How to profit from market volatility using linear and inverse contracts

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Key points to remember

  • A perpetual contract is a derivative of cryptocurrency that does not expire in time. Traders can hold a position indefinitely and close the position at any time.
  • The funding rate is paid between the holders of long and short positions. When the funding rate is positive, longs pay shorts and when negative, shorts pay longs.
  • Traders can engage in linear and inverse contracts depending on the currency they wish to settle in.

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Perpetual contracts are agreements between buyers and sellers without a specific expiration date, unlike other similar types of contracts such as options or futures. It is up to the buyer and the seller to decide when they want to perform the contract. They can hold the position for as long as they want (perpetually) and execute the contract trade at any time. This is a contract settled in cash; there is no actual delivery of the underlying cryptocurrency. In other words, traders can speculate on the price movements of an asset without needing to own the asset itself.

Perpetual contracts derive their value from the underlying cryptocurrency of the contract.

The contract price is a direct consequence of the fluctuation in the price of the underlying asset. Buyers can choose to buy the underlying cryptocurrency if they expect prices to rise in the future while sellers can initiate the contract if they think prices will fall in the future. to come up.

Traders can use leverage to increase their buying / selling power for perpetual contract trading. The leverage effect for perpetual contracts is set by the exchange operator based on their risk tolerance. The higher the leverage used by a trader, the easier it is to liquidate the position, as the margin ratio can quickly fall below the holding margin in volatile market conditions.

In order for perpetual contracts to converge on the price of the underlying assets, they rely on a scheduled payment between buyers and sellers known as the “finance rate mechanism”. You can think of it as a commission or a discount for traders to hold positions. This mechanism balances the demand of the buyer and the seller for the perpetual swap so that its price aligns with the underlying asset (index price). This reflects both the leverage used by each side as well as the delta between the index price and the perpetual contract price. Traders should be careful with funding periods as they may pay or receive funding fees to hold a position.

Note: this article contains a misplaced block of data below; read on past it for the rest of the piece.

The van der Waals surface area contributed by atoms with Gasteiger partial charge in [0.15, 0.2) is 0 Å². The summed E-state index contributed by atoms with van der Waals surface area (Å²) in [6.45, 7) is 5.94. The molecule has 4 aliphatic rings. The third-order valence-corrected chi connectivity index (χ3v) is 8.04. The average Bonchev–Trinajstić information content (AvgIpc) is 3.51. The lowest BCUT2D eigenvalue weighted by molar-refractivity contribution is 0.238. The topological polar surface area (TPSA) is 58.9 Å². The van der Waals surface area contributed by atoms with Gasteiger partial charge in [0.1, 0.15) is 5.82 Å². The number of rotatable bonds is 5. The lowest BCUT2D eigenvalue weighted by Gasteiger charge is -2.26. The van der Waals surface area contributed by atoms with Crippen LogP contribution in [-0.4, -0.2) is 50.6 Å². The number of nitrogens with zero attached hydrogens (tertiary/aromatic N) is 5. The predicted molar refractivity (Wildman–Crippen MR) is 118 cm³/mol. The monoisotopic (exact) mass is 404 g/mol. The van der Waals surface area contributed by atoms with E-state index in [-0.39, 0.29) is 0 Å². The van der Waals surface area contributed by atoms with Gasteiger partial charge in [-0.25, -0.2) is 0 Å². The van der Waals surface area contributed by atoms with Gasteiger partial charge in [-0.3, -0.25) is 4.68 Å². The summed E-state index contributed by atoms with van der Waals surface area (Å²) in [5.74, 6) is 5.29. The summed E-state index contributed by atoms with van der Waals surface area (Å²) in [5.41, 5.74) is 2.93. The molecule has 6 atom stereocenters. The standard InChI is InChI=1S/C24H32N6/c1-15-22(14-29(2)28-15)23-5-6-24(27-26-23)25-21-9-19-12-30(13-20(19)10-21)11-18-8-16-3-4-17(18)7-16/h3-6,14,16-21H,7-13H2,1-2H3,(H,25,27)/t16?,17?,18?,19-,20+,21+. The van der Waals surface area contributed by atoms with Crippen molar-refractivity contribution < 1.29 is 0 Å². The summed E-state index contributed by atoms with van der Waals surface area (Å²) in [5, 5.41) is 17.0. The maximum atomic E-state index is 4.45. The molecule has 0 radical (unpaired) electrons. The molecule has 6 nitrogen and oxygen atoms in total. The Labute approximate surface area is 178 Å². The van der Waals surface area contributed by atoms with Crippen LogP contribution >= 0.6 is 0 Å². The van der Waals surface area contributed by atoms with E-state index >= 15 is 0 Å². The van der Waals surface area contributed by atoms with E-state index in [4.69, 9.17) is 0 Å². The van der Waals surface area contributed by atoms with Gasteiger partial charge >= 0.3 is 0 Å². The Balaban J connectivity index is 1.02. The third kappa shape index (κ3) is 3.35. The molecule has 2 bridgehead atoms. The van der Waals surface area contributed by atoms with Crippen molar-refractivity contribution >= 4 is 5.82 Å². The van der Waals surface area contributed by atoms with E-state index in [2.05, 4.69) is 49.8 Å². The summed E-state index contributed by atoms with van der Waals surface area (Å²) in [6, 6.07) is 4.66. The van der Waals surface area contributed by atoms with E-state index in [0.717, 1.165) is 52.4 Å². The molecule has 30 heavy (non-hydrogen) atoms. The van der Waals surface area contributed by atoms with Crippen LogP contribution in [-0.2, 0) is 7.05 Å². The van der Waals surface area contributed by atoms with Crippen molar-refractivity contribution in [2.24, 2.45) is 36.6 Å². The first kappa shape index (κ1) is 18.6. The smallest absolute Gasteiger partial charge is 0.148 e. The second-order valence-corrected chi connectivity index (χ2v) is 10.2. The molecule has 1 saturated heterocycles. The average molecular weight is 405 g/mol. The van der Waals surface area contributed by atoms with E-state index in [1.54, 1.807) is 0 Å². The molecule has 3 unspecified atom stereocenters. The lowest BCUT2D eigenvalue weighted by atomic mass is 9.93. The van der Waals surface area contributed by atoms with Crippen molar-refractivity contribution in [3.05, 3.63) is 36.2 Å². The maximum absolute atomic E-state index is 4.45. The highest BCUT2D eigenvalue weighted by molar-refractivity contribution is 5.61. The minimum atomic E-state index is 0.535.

When there is positive funding interest, buyers “buy long” pay sellers “buy short”. Conversely, when the finance rate is a negative rate, sellers pay buyers. Likewise, when perpetual contracts are traded at a premium rate, the funding rate is positive. In this case, the buyers pay the sellers to make room for new short positions.

By introducing the finance payment, derivatives exchanges can encourage arbitrageurs to come and correct the contract price by taking the less popular side, which creates a better trading environment for all participants.

As mentioned earlier, the main reason why perpetuals have become so dominant is that they offer a lot more leverage compared to spot and because they can be marginalized in cryptocurrencies, eliminating the need for deal with the traditional fiduciary system.

In this context, Phemex is one of the most popular exchanges in the industry which offers perpetual contracts as a trading instrument. Considering the great popularity and demand for these trading instruments in the crypto trading ecosystem, Phemex is proud to have recently launched its ETH reverse contract. For clarity, it is important to distinguish between inverse and linear contracts as two separate tools for profiting from fluctuating prices.

When they first appeared, perpetual contracts were settled in crypto instead of USD. This was fundamental as derivatives exchanges have struggled to establish traditional banking partnerships given the perceived risk. In a reverse contract, traders deposit a specific cryptocurrency to begin with and these contracts settle in the underlying cryptocurrency as opposed to the quoted currency (traders should hold a more volatile asset as a margin). For example, if you were to trade ETH / USD, you would actually receive your payment in ETH itself. As you profit from a long position in ETH, you will receive an ETH payout, but for a lower amount because ETH itself is more expensive compared to USD. On the other hand, if the value of ETH / USD goes down, you will lose ETH at a higher rate because ETH itself is cheaper than USD. An easier way to understand this concept is to think about how the contract is used. Speculators and hedgers trading inverted perpetuals are trading contracts that are priced in dollars, but which guarantee their positions in crypto.

With the rise of stablecoins, crypto exchanges now offer straight-line settlement contracts that avoid touching fiat, but pay with more intuitive USD-style assets, such as USDT. The margin used for a linear contract is usually a stablecoin, so traders do not have to hedge their position to avoid the risk of holding the cryptocurrency. With linear perpetuals, speculators, hedgers and arbitrageurs who trade them are primarily concerned with their stable holdings because their contracts and PnL (Profit and Loss) are all measured in dollars.

While inverted perpetuals are the most popular type of contract, linear perpetuals have benefited from the recent increase in the number of stable coin users and market capitalization. Non-linear perpetuals have also benefited as they are extremely powerful hedging tools for long-term BTC holders who don’t want to sell their holdings in fiat.

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